Central to this awakening is the reclamation of Africa’s pride and identity as the cradle of civilisation. It advocates for the development of an indigenous education system tailored to address local challenges and foster holistic growth and development. It seeks to empower Africans to take ownership of their narrative, embracing their heritage and shaping their destiny.
Against this backdrop, the African Union’s declaration of 2024 as the Year of Education holds profound significance. With its theme – ‘Educate an African fit for the 21st Century: Building resilient education systems for increased access to inclusive, lifelong, quality, and relevant learning in Africa’ – the initiative underscores the critical role of education in Africa’s resurgence.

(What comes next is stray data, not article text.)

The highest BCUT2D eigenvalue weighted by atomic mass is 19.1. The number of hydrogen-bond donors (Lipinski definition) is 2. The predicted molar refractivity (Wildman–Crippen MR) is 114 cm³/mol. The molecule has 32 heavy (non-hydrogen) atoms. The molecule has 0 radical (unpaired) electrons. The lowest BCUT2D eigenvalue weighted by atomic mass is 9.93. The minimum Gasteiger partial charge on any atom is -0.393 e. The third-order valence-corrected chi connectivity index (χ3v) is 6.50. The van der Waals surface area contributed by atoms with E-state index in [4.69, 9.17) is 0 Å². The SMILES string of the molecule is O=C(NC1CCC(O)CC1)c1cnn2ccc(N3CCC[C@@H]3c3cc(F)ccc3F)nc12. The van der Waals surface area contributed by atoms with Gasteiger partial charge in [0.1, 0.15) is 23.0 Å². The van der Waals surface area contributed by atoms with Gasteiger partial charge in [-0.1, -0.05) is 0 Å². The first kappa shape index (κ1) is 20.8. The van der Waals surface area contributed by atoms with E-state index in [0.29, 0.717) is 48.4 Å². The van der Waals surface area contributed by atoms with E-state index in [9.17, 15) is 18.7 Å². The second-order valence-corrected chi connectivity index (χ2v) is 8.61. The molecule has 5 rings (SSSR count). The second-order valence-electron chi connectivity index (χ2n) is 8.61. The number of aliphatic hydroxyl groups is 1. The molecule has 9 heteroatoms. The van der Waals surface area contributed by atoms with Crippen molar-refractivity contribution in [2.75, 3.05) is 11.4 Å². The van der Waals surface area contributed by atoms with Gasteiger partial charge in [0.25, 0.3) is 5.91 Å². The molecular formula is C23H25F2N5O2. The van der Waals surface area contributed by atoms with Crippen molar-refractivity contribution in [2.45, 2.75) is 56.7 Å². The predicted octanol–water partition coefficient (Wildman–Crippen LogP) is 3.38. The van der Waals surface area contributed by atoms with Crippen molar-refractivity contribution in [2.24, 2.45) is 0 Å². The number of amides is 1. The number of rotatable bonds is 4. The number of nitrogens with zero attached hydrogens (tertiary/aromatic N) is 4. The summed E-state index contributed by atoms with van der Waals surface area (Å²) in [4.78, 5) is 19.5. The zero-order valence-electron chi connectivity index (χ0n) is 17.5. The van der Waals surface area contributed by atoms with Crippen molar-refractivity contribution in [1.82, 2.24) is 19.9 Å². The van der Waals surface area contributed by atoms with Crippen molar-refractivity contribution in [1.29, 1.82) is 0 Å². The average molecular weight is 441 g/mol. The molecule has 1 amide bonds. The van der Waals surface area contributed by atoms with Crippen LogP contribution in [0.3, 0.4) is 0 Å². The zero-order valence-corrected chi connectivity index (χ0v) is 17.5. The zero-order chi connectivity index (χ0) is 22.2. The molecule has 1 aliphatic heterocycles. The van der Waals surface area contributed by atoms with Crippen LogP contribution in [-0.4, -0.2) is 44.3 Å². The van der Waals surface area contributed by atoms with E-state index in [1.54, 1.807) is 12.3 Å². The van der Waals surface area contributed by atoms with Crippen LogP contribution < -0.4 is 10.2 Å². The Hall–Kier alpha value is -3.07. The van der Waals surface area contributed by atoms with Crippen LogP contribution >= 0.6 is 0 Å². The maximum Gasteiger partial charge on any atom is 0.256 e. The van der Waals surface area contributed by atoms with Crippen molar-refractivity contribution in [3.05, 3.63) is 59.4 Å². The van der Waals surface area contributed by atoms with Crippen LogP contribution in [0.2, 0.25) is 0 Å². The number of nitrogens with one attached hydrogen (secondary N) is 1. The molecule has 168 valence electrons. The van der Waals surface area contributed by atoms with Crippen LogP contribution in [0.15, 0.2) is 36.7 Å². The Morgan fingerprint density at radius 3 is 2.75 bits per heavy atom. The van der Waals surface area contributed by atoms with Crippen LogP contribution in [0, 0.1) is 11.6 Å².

In recent years, African governments have made commendable strides in advancing education across the continent. Efforts to enhance access, quality, and inclusivity in education have yielded positive outcomes, with notable progress in primary and secondary education, technical and vocational training, and adult literacy programmes.
However, amidst these advancements, critical challenges persist. The prevalence of out-of-school children, learning poverty, and the shortage of qualified teachers pose formidable obstacles to Africa’s educational aspirations. These challenges underscore the urgency of concerted action and investment in education to secure a brighter future for the continent.